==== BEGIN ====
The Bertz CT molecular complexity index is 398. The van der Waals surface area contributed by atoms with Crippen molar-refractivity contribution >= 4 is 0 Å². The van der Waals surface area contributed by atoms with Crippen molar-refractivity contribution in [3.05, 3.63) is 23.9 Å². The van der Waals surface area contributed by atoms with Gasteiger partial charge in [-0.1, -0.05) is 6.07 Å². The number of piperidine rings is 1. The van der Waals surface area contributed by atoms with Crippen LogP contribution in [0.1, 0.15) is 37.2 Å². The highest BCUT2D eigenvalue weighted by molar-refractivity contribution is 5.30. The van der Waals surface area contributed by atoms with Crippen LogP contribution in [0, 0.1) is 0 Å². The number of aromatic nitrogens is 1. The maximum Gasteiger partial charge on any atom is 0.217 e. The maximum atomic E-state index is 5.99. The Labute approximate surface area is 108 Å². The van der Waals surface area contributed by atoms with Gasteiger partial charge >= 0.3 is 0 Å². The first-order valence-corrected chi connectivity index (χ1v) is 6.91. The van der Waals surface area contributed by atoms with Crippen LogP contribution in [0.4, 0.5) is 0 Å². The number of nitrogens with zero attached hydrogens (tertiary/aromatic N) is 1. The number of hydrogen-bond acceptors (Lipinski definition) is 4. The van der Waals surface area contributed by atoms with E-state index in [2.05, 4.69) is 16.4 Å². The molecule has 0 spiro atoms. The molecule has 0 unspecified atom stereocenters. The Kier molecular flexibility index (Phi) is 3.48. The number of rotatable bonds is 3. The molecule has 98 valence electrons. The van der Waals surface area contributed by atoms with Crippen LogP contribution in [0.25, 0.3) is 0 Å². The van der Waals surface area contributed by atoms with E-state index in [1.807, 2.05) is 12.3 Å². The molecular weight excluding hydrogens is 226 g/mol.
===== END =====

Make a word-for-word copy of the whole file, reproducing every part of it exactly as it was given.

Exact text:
The Bertz CT molecular complexity index is 398. The van der Waals surface area contributed by atoms with Crippen molar-refractivity contribution >= 4 is 0 Å². The van der Waals surface area contributed by atoms with Crippen molar-refractivity contribution in [3.05, 3.63) is 23.9 Å². The van der Waals surface area contributed by atoms with Gasteiger partial charge in [-0.1, -0.05) is 6.07 Å². The number of piperidine rings is 1. The van der Waals surface area contributed by atoms with Crippen LogP contribution in [0.1, 0.15) is 37.2 Å². The highest BCUT2D eigenvalue weighted by molar-refractivity contribution is 5.30. The van der Waals surface area contributed by atoms with Crippen LogP contribution in [0, 0.1) is 0 Å². The number of aromatic nitrogens is 1. The maximum Gasteiger partial charge on any atom is 0.217 e. The maximum atomic E-state index is 5.99. The Labute approximate surface area is 108 Å². The van der Waals surface area contributed by atoms with Gasteiger partial charge >= 0.3 is 0 Å². The first-order valence-corrected chi connectivity index (χ1v) is 6.91. The van der Waals surface area contributed by atoms with Crippen LogP contribution in [0.4, 0.5) is 0 Å². The number of nitrogens with zero attached hydrogens (tertiary/aromatic N) is 1. The number of hydrogen-bond acceptors (Lipinski definition) is 4. The van der Waals surface area contributed by atoms with E-state index in [2.05, 4.69) is 16.4 Å². The molecule has 0 spiro atoms. The molecule has 0 unspecified atom stereocenters. The Kier molecular flexibility index (Phi) is 3.48. The number of rotatable bonds is 3. The molecule has 98 valence electrons. The van der Waals surface area contributed by atoms with Crippen LogP contribution in [0.25, 0.3) is 0 Å². The van der Waals surface area contributed by atoms with E-state index in [1.807, 2.05) is 12.3 Å². The molecular weight excluding hydrogens is 226 g/mol.